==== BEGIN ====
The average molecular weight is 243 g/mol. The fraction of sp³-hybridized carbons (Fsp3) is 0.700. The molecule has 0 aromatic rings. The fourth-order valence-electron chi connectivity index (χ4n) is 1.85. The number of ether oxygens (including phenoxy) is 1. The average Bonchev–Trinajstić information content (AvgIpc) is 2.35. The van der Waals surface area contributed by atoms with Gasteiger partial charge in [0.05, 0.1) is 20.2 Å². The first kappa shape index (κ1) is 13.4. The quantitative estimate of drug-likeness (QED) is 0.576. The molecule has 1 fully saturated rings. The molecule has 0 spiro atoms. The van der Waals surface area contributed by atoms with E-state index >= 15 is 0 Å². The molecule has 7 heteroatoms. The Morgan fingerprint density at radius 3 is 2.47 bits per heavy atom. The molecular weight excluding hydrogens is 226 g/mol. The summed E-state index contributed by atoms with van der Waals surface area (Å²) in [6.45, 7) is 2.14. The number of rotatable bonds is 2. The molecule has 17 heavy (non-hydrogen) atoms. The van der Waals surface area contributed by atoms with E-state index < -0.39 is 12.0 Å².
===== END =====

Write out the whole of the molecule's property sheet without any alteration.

The average molecular weight is 243 g/mol. The fraction of sp³-hybridized carbons (Fsp3) is 0.700. The molecule has 0 aromatic rings. The fourth-order valence-electron chi connectivity index (χ4n) is 1.85. The number of ether oxygens (including phenoxy) is 1. The average Bonchev–Trinajstić information content (AvgIpc) is 2.35. The van der Waals surface area contributed by atoms with Gasteiger partial charge in [0.05, 0.1) is 20.2 Å². The first kappa shape index (κ1) is 13.4. The quantitative estimate of drug-likeness (QED) is 0.576. The molecule has 1 fully saturated rings. The molecule has 0 spiro atoms. The van der Waals surface area contributed by atoms with E-state index >= 15 is 0 Å². The molecule has 7 heteroatoms. The Morgan fingerprint density at radius 3 is 2.47 bits per heavy atom. The molecular weight excluding hydrogens is 226 g/mol. The summed E-state index contributed by atoms with van der Waals surface area (Å²) in [6.45, 7) is 2.14. The number of rotatable bonds is 2. The molecule has 17 heavy (non-hydrogen) atoms. The van der Waals surface area contributed by atoms with E-state index < -0.39 is 12.0 Å².